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A journey off tangent: The story of UWCSEA East's first literary magazine

Carlotta Menozzi, published when a Grade 6 student, East Campus, Heidi Foster, Grade 7 student, East Campus and Khushi Raju, Grade 6 student, East Campus
UWCSEA East's Middle Schoolers put together the campus' first literary magazine.

A community of word lovers, that’s who we are—the team behind Off Tangent, the first Middle School literary magazine at East Campus. The whole experience of producing our first issue has been wonderful for our team. Imagine, the first day, everybody walking inside the room, scared and nervous. And then, slowly figuring out that everybody loved the same thing: writing.

Being in a community that loves reading and writing makes you feel at home. It’s almost as if we are united by one single, long piece of thread that runs through our hearts. Our love for words, the thread that binds us, is what makes us a family.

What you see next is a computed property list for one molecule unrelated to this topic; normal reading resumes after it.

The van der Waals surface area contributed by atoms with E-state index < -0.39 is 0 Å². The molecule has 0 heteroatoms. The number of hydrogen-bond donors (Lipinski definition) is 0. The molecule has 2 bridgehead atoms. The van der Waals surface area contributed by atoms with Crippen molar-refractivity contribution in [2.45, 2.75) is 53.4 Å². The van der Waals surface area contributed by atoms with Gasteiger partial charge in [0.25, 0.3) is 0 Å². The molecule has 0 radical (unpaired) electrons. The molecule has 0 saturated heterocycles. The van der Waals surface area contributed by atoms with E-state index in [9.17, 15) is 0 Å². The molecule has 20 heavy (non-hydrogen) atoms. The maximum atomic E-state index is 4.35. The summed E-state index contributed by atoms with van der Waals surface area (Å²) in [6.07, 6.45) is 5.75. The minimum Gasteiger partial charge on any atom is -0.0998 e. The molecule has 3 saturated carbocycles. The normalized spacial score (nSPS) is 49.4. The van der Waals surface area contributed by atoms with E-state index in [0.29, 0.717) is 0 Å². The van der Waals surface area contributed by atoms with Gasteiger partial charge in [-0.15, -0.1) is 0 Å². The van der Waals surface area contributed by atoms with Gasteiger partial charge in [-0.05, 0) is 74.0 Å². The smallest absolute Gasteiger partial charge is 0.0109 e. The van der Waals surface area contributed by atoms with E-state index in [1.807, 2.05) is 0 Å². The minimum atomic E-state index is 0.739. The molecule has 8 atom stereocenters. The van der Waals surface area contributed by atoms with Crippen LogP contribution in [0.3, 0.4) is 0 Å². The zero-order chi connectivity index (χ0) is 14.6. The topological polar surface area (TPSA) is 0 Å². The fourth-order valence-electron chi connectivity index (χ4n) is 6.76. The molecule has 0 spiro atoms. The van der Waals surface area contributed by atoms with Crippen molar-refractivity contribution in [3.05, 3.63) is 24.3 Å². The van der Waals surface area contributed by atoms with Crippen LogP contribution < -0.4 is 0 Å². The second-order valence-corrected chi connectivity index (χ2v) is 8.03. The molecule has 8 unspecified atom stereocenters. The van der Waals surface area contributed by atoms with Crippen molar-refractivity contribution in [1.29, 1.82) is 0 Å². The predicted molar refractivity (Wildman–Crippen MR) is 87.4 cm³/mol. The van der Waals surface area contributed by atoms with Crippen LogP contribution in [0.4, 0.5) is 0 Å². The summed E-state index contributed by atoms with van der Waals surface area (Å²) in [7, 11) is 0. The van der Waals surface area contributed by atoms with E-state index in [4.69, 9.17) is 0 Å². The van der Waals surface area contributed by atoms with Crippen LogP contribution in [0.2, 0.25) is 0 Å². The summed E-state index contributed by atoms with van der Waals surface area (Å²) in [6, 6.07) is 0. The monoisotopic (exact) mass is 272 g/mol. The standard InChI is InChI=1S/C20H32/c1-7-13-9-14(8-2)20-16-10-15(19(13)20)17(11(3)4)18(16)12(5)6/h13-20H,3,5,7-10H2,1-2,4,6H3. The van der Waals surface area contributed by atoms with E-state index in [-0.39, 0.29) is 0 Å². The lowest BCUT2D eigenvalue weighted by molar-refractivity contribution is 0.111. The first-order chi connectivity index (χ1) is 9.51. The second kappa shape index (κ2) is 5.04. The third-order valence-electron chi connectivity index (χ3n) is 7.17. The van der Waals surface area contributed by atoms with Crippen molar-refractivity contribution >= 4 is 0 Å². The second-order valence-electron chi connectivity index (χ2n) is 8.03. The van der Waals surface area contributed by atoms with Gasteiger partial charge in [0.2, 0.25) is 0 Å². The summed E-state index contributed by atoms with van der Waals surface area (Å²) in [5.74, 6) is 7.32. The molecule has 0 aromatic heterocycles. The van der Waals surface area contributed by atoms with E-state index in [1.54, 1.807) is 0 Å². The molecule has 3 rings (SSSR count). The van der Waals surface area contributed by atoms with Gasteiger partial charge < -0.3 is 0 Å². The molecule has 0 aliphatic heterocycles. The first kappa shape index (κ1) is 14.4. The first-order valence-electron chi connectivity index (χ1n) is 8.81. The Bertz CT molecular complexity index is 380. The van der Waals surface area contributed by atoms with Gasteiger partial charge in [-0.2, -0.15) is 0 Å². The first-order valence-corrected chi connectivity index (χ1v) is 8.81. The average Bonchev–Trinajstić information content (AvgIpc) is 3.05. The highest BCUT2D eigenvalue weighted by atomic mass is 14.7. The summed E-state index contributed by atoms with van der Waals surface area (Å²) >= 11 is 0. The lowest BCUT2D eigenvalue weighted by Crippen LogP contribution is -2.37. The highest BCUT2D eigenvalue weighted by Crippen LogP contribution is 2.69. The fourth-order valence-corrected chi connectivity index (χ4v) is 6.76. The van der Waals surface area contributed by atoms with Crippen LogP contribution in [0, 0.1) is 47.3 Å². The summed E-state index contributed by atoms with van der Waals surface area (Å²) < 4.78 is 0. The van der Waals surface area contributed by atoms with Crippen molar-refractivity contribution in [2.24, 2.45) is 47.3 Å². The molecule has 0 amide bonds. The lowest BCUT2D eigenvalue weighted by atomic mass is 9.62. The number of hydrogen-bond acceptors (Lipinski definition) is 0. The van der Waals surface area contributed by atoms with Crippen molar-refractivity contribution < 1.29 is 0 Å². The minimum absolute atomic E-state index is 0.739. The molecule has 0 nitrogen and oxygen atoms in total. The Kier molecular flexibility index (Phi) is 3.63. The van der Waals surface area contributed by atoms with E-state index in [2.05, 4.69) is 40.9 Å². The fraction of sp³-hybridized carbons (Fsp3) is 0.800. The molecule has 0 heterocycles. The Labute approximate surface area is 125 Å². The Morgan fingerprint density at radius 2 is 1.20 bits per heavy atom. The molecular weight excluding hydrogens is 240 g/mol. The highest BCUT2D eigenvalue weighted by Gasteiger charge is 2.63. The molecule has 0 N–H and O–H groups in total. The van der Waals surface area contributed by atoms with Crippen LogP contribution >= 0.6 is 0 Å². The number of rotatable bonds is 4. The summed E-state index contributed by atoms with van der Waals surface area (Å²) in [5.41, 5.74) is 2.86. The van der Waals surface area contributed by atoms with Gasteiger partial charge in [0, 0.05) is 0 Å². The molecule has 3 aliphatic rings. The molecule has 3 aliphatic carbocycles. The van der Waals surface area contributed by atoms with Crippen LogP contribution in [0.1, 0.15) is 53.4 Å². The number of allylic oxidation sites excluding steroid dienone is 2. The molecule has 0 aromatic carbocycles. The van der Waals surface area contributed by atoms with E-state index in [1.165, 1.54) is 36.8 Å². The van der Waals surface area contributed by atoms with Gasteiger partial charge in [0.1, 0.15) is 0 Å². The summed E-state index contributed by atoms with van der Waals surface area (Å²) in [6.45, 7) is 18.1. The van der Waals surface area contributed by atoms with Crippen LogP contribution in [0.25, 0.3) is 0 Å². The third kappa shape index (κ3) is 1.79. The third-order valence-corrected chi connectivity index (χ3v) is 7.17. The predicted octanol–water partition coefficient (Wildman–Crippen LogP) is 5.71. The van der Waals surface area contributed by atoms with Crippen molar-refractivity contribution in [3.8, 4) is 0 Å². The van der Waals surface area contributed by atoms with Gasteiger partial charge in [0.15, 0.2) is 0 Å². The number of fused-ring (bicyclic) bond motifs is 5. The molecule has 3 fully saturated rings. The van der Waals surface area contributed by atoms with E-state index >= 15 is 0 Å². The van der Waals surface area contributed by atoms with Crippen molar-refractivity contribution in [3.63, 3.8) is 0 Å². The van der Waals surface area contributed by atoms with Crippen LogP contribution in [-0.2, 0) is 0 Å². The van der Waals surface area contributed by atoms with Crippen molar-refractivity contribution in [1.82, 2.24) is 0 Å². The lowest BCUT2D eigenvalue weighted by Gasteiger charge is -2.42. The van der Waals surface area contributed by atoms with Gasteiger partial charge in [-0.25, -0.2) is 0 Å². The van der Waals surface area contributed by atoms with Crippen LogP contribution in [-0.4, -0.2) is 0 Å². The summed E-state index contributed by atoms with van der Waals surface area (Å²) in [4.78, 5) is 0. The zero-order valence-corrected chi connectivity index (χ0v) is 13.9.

The first day of the activity, we were all shy and nervous as we stepped into Ms Paula [Guinto]’s comfortable and inspiring classroom. We had no idea how much work we had ahead of us or how big a project this was going to become. We first defined what a literary magazine was, and after the first few meetings filled with introductions and explanations, that is when the magic started.

Once we defined what our literary magazine was going to be, that helped us understand what we really wanted to become. We knew that we wanted art, wanted design, wanted something poetic. We wanted a literary magazine that was home to stories, opinions, creativity and voice. We had a unique task that had never been carried out at East Campus before; showcasing the writing and artistic talent of our Middle School.

Also, before starting the process of creating the magazine we had to understand what it meant to be trustworthy, respectful, loyal and have integrity. Our team had to be respectful of people’s work and make sure that people felt comfortable submitting and sharing their pieces. We valued all the art in the magazine and treated it with respect. Integrity was the key. Making the literary magazine was really magical, from being a stack of stories, to creating the most precious final product.